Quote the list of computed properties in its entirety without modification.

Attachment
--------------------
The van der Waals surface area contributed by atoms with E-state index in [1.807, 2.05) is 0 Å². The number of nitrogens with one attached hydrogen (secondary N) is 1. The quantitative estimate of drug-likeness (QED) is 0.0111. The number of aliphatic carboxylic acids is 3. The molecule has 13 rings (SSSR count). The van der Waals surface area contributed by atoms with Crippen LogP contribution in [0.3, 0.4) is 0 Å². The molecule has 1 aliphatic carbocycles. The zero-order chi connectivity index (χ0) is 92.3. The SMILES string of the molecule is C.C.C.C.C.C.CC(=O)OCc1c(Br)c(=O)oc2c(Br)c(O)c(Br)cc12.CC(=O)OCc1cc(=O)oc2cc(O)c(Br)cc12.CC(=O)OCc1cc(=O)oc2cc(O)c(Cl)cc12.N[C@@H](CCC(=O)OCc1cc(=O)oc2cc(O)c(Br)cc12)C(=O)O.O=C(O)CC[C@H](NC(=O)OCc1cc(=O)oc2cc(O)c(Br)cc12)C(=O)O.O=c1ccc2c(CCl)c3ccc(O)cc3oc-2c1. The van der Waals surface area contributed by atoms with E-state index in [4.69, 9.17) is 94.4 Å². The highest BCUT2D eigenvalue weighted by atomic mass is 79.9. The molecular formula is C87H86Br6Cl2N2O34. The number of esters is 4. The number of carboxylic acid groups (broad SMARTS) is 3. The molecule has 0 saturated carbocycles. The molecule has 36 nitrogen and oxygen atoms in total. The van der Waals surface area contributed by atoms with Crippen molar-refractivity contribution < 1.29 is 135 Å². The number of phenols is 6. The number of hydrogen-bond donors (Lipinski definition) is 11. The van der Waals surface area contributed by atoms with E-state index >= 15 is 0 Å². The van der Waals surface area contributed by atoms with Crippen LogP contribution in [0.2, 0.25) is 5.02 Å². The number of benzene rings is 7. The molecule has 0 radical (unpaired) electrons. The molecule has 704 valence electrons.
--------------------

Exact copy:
The van der Waals surface area contributed by atoms with E-state index in [1.807, 2.05) is 0 Å². The number of nitrogens with one attached hydrogen (secondary N) is 1. The quantitative estimate of drug-likeness (QED) is 0.0111. The number of aliphatic carboxylic acids is 3. The molecule has 13 rings (SSSR count). The van der Waals surface area contributed by atoms with Crippen LogP contribution in [0.3, 0.4) is 0 Å². The molecule has 1 aliphatic carbocycles. The zero-order chi connectivity index (χ0) is 92.3. The SMILES string of the molecule is C.C.C.C.C.C.CC(=O)OCc1c(Br)c(=O)oc2c(Br)c(O)c(Br)cc12.CC(=O)OCc1cc(=O)oc2cc(O)c(Br)cc12.CC(=O)OCc1cc(=O)oc2cc(O)c(Cl)cc12.N[C@@H](CCC(=O)OCc1cc(=O)oc2cc(O)c(Br)cc12)C(=O)O.O=C(O)CC[C@H](NC(=O)OCc1cc(=O)oc2cc(O)c(Br)cc12)C(=O)O.O=c1ccc2c(CCl)c3ccc(O)cc3oc-2c1. The van der Waals surface area contributed by atoms with E-state index in [4.69, 9.17) is 94.4 Å². The highest BCUT2D eigenvalue weighted by atomic mass is 79.9. The molecular formula is C87H86Br6Cl2N2O34. The number of esters is 4. The number of carboxylic acid groups (broad SMARTS) is 3. The molecule has 0 saturated carbocycles. The molecule has 36 nitrogen and oxygen atoms in total. The van der Waals surface area contributed by atoms with Crippen molar-refractivity contribution < 1.29 is 135 Å². The number of phenols is 6. The number of hydrogen-bond donors (Lipinski definition) is 11. The van der Waals surface area contributed by atoms with E-state index >= 15 is 0 Å². The van der Waals surface area contributed by atoms with Crippen LogP contribution in [0.2, 0.25) is 5.02 Å². The number of benzene rings is 7. The molecule has 0 radical (unpaired) electrons. The molecule has 704 valence electrons.